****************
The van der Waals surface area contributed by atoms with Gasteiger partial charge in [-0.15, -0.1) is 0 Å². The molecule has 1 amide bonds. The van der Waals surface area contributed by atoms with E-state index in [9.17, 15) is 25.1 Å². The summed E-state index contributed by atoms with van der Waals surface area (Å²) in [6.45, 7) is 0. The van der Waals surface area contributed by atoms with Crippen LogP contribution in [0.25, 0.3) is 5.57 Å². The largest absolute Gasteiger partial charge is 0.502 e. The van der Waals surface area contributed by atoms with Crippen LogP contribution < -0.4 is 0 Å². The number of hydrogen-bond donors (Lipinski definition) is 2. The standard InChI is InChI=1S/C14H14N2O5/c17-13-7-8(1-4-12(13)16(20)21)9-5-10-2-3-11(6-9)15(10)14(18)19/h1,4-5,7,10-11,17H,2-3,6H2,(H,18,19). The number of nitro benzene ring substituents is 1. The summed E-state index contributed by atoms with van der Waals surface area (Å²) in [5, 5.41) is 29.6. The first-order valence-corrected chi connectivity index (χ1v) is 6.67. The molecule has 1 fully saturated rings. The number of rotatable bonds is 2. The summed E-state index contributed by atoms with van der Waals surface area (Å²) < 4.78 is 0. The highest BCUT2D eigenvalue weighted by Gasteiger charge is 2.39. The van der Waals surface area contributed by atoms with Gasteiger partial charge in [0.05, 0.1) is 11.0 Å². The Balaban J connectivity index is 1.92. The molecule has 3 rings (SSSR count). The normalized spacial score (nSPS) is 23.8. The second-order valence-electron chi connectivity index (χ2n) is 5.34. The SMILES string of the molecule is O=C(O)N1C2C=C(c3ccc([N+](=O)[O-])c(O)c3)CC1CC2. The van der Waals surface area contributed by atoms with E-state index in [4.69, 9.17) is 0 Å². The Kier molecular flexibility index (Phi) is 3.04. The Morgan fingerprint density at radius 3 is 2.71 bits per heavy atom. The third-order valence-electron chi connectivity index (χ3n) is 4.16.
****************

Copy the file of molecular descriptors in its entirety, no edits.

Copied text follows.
The van der Waals surface area contributed by atoms with Gasteiger partial charge in [-0.15, -0.1) is 0 Å². The molecule has 1 amide bonds. The van der Waals surface area contributed by atoms with E-state index in [9.17, 15) is 25.1 Å². The summed E-state index contributed by atoms with van der Waals surface area (Å²) in [6.45, 7) is 0. The van der Waals surface area contributed by atoms with Crippen LogP contribution in [0.25, 0.3) is 5.57 Å². The largest absolute Gasteiger partial charge is 0.502 e. The van der Waals surface area contributed by atoms with Crippen LogP contribution < -0.4 is 0 Å². The number of hydrogen-bond donors (Lipinski definition) is 2. The standard InChI is InChI=1S/C14H14N2O5/c17-13-7-8(1-4-12(13)16(20)21)9-5-10-2-3-11(6-9)15(10)14(18)19/h1,4-5,7,10-11,17H,2-3,6H2,(H,18,19). The number of nitro benzene ring substituents is 1. The summed E-state index contributed by atoms with van der Waals surface area (Å²) in [5, 5.41) is 29.6. The first-order valence-corrected chi connectivity index (χ1v) is 6.67. The molecule has 1 fully saturated rings. The number of rotatable bonds is 2. The summed E-state index contributed by atoms with van der Waals surface area (Å²) < 4.78 is 0. The highest BCUT2D eigenvalue weighted by Gasteiger charge is 2.39. The van der Waals surface area contributed by atoms with Gasteiger partial charge in [0.05, 0.1) is 11.0 Å². The Balaban J connectivity index is 1.92. The molecule has 3 rings (SSSR count). The normalized spacial score (nSPS) is 23.8. The second-order valence-electron chi connectivity index (χ2n) is 5.34. The SMILES string of the molecule is O=C(O)N1C2C=C(c3ccc([N+](=O)[O-])c(O)c3)CC1CC2. The van der Waals surface area contributed by atoms with E-state index in [4.69, 9.17) is 0 Å². The Kier molecular flexibility index (Phi) is 3.04. The Morgan fingerprint density at radius 3 is 2.71 bits per heavy atom. The third-order valence-electron chi connectivity index (χ3n) is 4.16.